The chances that Biden will want this on the eve of the elections is virtually zero; on the other hand, he has vowed that Iran will not have nuclear weapons, and he also knows that the Iranian bomb is not intended for Israel alone: In an Iranian paraphrase of Leonard Cohen’s song—first we’ll take Tel Aviv, and then Manhattan.

Dilemma for Israel

In addition to these things, I learned something very disturbing from Dubowitz. Before the war, there was talk of a American-Saudi-Israeli grand bargain. The Saudis were supposed to receive a significant upgrade to their security capabilities, as well as the ability to enrich uranium on their soil, which would put them one step (or decision) away from military nuclear capability.

The Americans were supposed to get money and solidify their foothold in Saudi Arabia for fear that it would drift towards China. Israel was supposed to get normalization with Saudi Arabia, as well as multi-billion dollar contracts for its defense and civilian industries.

This was a real dilemma for Israel, which had not yet been resolved. On the one hand, creating a strong regional alliance against Iran and a significant boost to the Israeli economy; on the other hand, de facto consent to an Arab nuclear program—a stone’s throw away. All the signs then indicated that Benjamin Netanyahu supported this deal, despite its heavy price.

Oct. 7 disrupted things. Saudi Arabia still wants the deal, but unlike in the past, it can no longer ignore the Palestinian issue. The American officials have come and gone in recent months, making it clear that the deal is still on the table but will also require addressing the issue of Gaza as part of it.

They even had a proposal, to make Saudi Arabia (and other Gulf states) a key player in the day after, mainly in funding reconstruction. This element also came with a stick—demanding that whoever runs Gaza would be moderate Palestinian elements, a code name for the Palestinian Authority, or elements from within it.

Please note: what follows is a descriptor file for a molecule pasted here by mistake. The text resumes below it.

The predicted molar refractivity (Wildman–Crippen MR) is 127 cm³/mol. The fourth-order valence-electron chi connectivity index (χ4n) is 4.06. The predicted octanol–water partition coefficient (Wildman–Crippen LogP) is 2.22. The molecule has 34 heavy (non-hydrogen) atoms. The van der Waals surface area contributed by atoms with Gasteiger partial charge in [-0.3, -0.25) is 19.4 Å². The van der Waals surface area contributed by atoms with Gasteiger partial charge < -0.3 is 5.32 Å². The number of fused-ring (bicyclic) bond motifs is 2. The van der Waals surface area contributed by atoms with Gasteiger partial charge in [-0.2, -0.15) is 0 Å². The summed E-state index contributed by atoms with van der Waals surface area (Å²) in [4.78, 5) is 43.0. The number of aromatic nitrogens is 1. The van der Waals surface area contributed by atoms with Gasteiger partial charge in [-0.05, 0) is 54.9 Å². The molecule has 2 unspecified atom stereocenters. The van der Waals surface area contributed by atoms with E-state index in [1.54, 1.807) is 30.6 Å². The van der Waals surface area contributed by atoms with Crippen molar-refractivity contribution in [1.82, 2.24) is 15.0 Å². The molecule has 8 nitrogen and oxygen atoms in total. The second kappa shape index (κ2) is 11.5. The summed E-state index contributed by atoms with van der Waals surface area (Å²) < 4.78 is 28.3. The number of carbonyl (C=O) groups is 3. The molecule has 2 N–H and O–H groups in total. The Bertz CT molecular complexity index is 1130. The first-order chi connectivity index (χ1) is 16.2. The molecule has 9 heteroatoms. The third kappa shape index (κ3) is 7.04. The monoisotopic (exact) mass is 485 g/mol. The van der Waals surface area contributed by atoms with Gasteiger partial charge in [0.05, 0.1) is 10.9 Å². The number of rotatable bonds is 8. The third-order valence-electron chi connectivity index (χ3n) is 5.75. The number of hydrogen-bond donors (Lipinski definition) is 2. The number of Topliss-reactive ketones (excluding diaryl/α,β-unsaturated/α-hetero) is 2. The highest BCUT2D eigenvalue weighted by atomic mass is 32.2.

Israel has so far rejected this. The reasons are well-known and have been exhausted in the news. Netanyahu is wary of his coalition partners. Israel is paying a daily price for this vis-à-vis Washington, and an even higher price in other countries. Canada‘s announcement of halting arms sales to Israel is the latest in a string of ominous signs.

Although Canada is not a particularly important supplier of weapons to Israel, this is how it begins: Canada (and earlier Britain, and a court in the Netherlands); there will be attempts to block Israeli arms exports, and eventually, it could even reach Washington.

This is not Israel’s only loss. What Dubowitz told me is that in the meantime, the Americans and the Saudis are advancing their “security agreement” between them. In other words, Israel is not only losing the Saudi potential (which was supposed to bring with it the entire or most of the Muslim world), it is also losing the opportunity to influence the components of the deal—the advanced American weapons to be sold to Saudi Arabia in large quantities, and the possibility that the kingdom will be given de facto admission into the nuclear club.

These things are known and familiar in Jerusalem. It is worth distilling them again: On the table is an Iranian nuclear program and the possibility of a Saudi nuclear program that could be part of a deal with Israel or without it, potentially setting up a real axis of good to counter the axis of evil in the region.

Any level-headed person would agree such a development is crucial in the terrorist reality we have had to face over the past several months. And what is Israel doing? Returning to Oct. 6, under the influence of extremist elements in the government.

Originally published by Israel Hayom.